For nearly 15 years, Rosemerry Wahtola Trommer has written a poem a day. When she got home Friday, with Ruth Bader Ginsburg’s death heavy on her mind, she hadn’t penned one yet. She began to read news stories, looking for inspiration in the justice’s own words.
One quote stuck out. In the 2018 documentary “Notorious RBG,” Ginsburg said that societal change is incremental. “Real change, enduring change, happens one step at a time,” she added.
In writing her poem, “In the Steps of RBG,” Trommer’s message was: “Wow, you did it. And now, it’s our turn.”
Trommer first heard the news when a friend told her in person on Friday. Arriving for an outdoor visit, her friend was carrying flowers, which seemed like an appropriate coincidence. Both stood there, feeling the magnitude of the moment.
That night, Trommer got a flurry of texts — from friends and acquaintances — looking to connect. Trommer said she sensed an “upwelling of emotion and sense of loss” for the champion of gender equality and the court’s second female justice. Trommer said she hadn’t ever cried for a national figure before, but Ginsburg’s death was different.
Trommer wrote “In the Steps of RBG” after finding a quote from the late justice on the way societal change happens one step at a time. Video by PBS NewsHour
The poet called the late justice a “bridge-builder” who had a profound impact on the country. Trommer thinks not only of Ginburg’s legal expertise with the Supreme Court and the American Civil Liberties Union, but also her “commitment to finding equality” in the Constitution.
She said she feels profound gratitude when she thinks “about the difference between my daughter’s life and my life and my mother’s life and just how very different opportunities are, for the three of us.” Trommer noted, for example, how Ginsburg hid her pregnancy while teaching at Rutgers School of Law in the 1960s, a once-common career-ender for women that has improved over time.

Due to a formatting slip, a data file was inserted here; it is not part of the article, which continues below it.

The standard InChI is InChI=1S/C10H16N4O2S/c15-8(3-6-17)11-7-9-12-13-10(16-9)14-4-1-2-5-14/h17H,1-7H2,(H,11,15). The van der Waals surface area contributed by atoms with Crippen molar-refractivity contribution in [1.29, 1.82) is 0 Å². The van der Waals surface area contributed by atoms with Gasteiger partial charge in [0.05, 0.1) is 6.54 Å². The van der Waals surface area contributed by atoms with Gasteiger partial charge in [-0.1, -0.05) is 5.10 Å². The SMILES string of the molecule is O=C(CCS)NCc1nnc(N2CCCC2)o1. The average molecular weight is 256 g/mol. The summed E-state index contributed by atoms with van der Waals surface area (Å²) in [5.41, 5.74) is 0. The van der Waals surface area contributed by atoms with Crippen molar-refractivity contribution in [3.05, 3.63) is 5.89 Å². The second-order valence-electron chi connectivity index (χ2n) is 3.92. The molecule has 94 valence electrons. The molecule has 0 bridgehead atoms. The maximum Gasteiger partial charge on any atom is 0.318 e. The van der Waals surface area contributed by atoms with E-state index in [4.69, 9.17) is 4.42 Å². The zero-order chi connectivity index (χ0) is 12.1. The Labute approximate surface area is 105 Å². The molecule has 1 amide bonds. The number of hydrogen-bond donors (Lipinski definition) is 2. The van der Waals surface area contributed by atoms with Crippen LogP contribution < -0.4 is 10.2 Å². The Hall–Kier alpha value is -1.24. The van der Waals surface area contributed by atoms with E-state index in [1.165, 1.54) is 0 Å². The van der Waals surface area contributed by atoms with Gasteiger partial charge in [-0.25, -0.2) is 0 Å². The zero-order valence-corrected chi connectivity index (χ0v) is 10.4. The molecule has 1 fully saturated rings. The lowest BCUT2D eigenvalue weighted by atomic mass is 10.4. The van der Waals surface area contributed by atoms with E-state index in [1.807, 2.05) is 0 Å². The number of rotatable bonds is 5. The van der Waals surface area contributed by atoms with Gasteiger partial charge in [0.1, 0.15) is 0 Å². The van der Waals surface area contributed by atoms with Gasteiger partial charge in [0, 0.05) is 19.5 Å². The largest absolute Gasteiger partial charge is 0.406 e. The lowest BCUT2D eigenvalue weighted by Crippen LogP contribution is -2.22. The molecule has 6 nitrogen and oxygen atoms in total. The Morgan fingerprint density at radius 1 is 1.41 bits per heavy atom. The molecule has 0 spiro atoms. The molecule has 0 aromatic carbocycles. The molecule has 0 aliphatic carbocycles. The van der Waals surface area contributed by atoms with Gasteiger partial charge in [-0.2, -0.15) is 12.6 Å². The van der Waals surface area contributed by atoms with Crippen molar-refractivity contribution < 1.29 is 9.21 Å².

Trommer said she admired Ginsburg for showing others how to fight with integrity, as well as the kind of patience that didn’t try for a “grand sweep” of changes — and she did this “without ever raising her voice, without being nasty.” Part of Ginsburg’s legacy, Trommer added, was how she was respectful with people who disagreed with her, finding ways to talk with them.
“I know that the only person who I really have any control over is me,” Trommer said, adding that it was important for her poem, “In the Steps of RBG,” to be about each person making this decision for themselves that “that we are willing to take steps as individuals and then together.”
One line notes that “if there’s little joy, let me step anyway.”
Trommer said the line points to how, in a “pleasure-driven society,” we want to do things that feel good. “If it doesn’t feel good, then maybe we don’t want to keep going.”
But poems can envision where we are now, as well as where we’re headed, Trommer said, and it is important to keep going “no matter how tired we are, no matter how frustrated we might be, or how hopeless it might feel.”
In the Steps of RBG
So let me take one step right now,
one step toward respect.
And give me strength to take another
toward clarity. And though
my feet might feel like stones, let
me take another step toward justice.
And another toward equity. And another
toward truth. And though my legs
may feel leaden and slow, though someone
else may step on my toes, may I inch
toward forgiveness. May every step
be toward a bridge. Enough divisiveness.
And as I go, may I find joy in the stepping,
grace in the edging toward great change.
But if there’s little joy, let me step anyway.
Then take another step. And another. And another.
Trommer, who’s based in Placerville, Colorado, teaches poetry for addiction recovery programs, hospice, and different retreats. Trommer’s latest poetry collection, “Hush,” was published earlier this year. It was this year’s winner of the Halcyon Prize for poems of human ecology.